Wednesday, October 8, 2008

OU Program Puts Safety Before Discipline

by Dante Brunetto

On any given weekend at Ohio University, police arrest students who use drugs and alcohol in excessive amounts. According to Sophomore Zach Ochs, it’s something that has become a part of the college lifestyle. Sometimes there are students who overdose on alcohol or drugs and find themselves in need of medical attention, but it turns out a surprising number of students would not call for help in this situation.

Char Kopchick, Director of OU Health Promotion, says OU conducted a survey of five thousand students last year and 94 percent said they would not call for help during a situation involving an alcohol or drug overdose out of fear of disciplinary action. That’s why the Health Promotion division of Student Affairs at Ohio University developed the Medical Emergency Assistance (MEA) Program. The program allows students in these situations to call for emergency services without the concern of disciplinary action.

OU Director of Health Promotion Char Kopchick explains MEA.

The Purpose of the Program
The Medical Emergency Assistance Progran has two major goals:

*Increase the likelihood that students will call for emergency medical assistance when faced with alcohol or drug-related emergencies.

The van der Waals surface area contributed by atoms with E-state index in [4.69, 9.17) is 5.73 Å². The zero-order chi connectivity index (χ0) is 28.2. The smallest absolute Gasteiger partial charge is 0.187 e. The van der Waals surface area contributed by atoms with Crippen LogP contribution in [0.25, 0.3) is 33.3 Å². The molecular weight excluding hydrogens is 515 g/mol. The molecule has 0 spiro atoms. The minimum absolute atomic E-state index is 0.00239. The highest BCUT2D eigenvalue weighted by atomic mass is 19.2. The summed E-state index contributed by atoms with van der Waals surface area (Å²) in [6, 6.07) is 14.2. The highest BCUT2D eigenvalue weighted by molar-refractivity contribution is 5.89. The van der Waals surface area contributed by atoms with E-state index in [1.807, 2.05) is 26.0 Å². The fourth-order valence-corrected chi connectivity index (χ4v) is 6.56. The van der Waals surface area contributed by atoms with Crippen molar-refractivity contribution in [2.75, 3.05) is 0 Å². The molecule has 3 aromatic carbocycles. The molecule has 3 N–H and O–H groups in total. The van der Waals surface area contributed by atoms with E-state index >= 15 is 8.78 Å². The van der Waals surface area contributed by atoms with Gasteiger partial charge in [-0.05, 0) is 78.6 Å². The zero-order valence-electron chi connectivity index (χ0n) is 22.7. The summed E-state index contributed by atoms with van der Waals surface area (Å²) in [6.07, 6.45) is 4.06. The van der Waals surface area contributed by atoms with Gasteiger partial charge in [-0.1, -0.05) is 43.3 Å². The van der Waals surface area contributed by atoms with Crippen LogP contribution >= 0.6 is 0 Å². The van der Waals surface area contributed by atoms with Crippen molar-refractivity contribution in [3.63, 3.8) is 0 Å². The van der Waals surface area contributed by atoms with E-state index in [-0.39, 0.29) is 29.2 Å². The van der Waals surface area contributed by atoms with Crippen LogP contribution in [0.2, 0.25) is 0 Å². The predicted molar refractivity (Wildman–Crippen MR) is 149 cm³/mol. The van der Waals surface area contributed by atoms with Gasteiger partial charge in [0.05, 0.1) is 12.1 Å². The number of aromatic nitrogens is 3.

*Educate students about the hazards of high-risk alcohol and other drug abuse to reduce the likelihood of future risky behavior.

This information and more can be found on the Health Promotion website:

Troy Akins, Resident Assistant, says the program puts safety
before discipline

Taking Away the Deterrent
Following an alcohol/drug overdose incident, students who received emergency medical assistance meet with the Director of University Judiciaries where the student is admitted into the Medical Emergency Assistance program rather than facing formal university disciplinary action. Students admitted to the program are required to successfully complete the program in order to avoid the formal disciplinary action. Also, students who call for help on behalf of another student in need of medical aid will not be subject to disciplinary action either. If a student fails to successfully complete the MEA program, they may face formal disciplinary actions for the overdose incident.

Char Kopchick talks about removing the barriers to calling for help.

Completing the MEA Program
There are three elements of the MEA program that students must complete to avoid any disciplinary action:

*Comply with all recommendations for educational interventions

*Complete an alcohol/drug intervention program through Counseling and Psychological Services

*Pay a $100 fee to cover the cost of the intervention program.

For questions or comments concerning the MEA program, contact the Health Promotion department at 740-593-4742 or stop by their office in the Baker Student Center room 339.

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